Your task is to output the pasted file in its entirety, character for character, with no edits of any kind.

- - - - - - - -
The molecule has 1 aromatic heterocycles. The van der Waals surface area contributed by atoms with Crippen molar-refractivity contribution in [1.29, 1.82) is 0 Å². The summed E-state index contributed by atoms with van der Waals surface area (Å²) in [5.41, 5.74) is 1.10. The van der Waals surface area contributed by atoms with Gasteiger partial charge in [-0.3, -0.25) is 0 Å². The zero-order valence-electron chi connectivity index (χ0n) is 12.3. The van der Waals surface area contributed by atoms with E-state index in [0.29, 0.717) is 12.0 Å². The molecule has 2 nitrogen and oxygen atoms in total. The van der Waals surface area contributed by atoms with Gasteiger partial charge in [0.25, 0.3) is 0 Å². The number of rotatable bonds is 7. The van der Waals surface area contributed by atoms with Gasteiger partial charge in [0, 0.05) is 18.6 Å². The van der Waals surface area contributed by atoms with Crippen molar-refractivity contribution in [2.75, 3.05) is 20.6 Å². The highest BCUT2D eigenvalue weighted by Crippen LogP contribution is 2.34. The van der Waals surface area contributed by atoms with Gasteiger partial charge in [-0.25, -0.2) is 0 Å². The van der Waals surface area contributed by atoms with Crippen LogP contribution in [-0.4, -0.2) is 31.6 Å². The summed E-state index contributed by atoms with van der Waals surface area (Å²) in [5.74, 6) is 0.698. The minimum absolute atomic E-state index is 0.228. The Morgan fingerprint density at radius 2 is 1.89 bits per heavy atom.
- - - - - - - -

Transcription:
The molecule has 1 aromatic heterocycles. The van der Waals surface area contributed by atoms with Crippen molar-refractivity contribution in [1.29, 1.82) is 0 Å². The summed E-state index contributed by atoms with van der Waals surface area (Å²) in [5.41, 5.74) is 1.10. The van der Waals surface area contributed by atoms with Gasteiger partial charge in [-0.3, -0.25) is 0 Å². The zero-order valence-electron chi connectivity index (χ0n) is 12.3. The van der Waals surface area contributed by atoms with E-state index in [0.29, 0.717) is 12.0 Å². The molecule has 2 nitrogen and oxygen atoms in total. The van der Waals surface area contributed by atoms with Gasteiger partial charge in [0.25, 0.3) is 0 Å². The number of rotatable bonds is 7. The van der Waals surface area contributed by atoms with Gasteiger partial charge in [0, 0.05) is 18.6 Å². The van der Waals surface area contributed by atoms with Crippen molar-refractivity contribution in [2.75, 3.05) is 20.6 Å². The highest BCUT2D eigenvalue weighted by Crippen LogP contribution is 2.34. The van der Waals surface area contributed by atoms with Gasteiger partial charge in [-0.25, -0.2) is 0 Å². The van der Waals surface area contributed by atoms with Crippen LogP contribution in [-0.4, -0.2) is 31.6 Å². The summed E-state index contributed by atoms with van der Waals surface area (Å²) in [5.74, 6) is 0.698. The minimum absolute atomic E-state index is 0.228. The Morgan fingerprint density at radius 2 is 1.89 bits per heavy atom.